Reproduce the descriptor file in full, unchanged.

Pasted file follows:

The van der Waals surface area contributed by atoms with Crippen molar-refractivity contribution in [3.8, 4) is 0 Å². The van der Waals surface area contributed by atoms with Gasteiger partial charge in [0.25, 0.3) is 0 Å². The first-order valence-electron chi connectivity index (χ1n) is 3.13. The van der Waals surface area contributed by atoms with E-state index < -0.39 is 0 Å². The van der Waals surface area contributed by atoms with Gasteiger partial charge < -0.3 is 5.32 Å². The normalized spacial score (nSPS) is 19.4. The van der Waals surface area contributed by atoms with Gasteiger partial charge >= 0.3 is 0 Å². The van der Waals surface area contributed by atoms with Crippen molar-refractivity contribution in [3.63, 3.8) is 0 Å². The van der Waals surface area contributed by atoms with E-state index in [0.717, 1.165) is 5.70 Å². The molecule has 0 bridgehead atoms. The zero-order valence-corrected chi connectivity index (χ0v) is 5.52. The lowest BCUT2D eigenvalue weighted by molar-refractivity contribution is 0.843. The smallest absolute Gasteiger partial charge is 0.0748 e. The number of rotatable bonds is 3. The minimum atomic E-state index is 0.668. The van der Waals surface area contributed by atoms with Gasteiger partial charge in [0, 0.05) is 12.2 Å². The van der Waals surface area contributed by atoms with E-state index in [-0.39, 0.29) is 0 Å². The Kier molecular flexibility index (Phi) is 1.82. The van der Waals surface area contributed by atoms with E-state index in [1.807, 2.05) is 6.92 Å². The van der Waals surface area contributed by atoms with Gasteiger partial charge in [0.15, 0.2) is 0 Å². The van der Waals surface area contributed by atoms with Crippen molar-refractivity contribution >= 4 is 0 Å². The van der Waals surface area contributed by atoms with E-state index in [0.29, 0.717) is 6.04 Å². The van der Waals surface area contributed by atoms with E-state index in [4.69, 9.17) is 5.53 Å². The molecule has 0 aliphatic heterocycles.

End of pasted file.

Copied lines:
The van der Waals surface area contributed by atoms with Crippen molar-refractivity contribution in [3.8, 4) is 0 Å². The van der Waals surface area contributed by atoms with Gasteiger partial charge in [0.25, 0.3) is 0 Å². The first-order valence-electron chi connectivity index (χ1n) is 3.13. The van der Waals surface area contributed by atoms with E-state index < -0.39 is 0 Å². The van der Waals surface area contributed by atoms with Gasteiger partial charge < -0.3 is 5.32 Å². The normalized spacial score (nSPS) is 19.4. The van der Waals surface area contributed by atoms with Gasteiger partial charge >= 0.3 is 0 Å². The van der Waals surface area contributed by atoms with Crippen molar-refractivity contribution in [3.63, 3.8) is 0 Å². The van der Waals surface area contributed by atoms with E-state index in [0.717, 1.165) is 5.70 Å². The molecule has 0 bridgehead atoms. The zero-order valence-corrected chi connectivity index (χ0v) is 5.52. The lowest BCUT2D eigenvalue weighted by molar-refractivity contribution is 0.843. The smallest absolute Gasteiger partial charge is 0.0748 e. The number of rotatable bonds is 3. The minimum atomic E-state index is 0.668. The van der Waals surface area contributed by atoms with Gasteiger partial charge in [0, 0.05) is 12.2 Å². The van der Waals surface area contributed by atoms with E-state index in [-0.39, 0.29) is 0 Å². The Kier molecular flexibility index (Phi) is 1.82. The van der Waals surface area contributed by atoms with E-state index in [1.807, 2.05) is 6.92 Å². The van der Waals surface area contributed by atoms with Gasteiger partial charge in [0.15, 0.2) is 0 Å². The van der Waals surface area contributed by atoms with Crippen molar-refractivity contribution >= 4 is 0 Å². The van der Waals surface area contributed by atoms with E-state index in [0.29, 0.717) is 6.04 Å². The van der Waals surface area contributed by atoms with E-state index in [4.69, 9.17) is 5.53 Å². The molecule has 0 aliphatic heterocycles.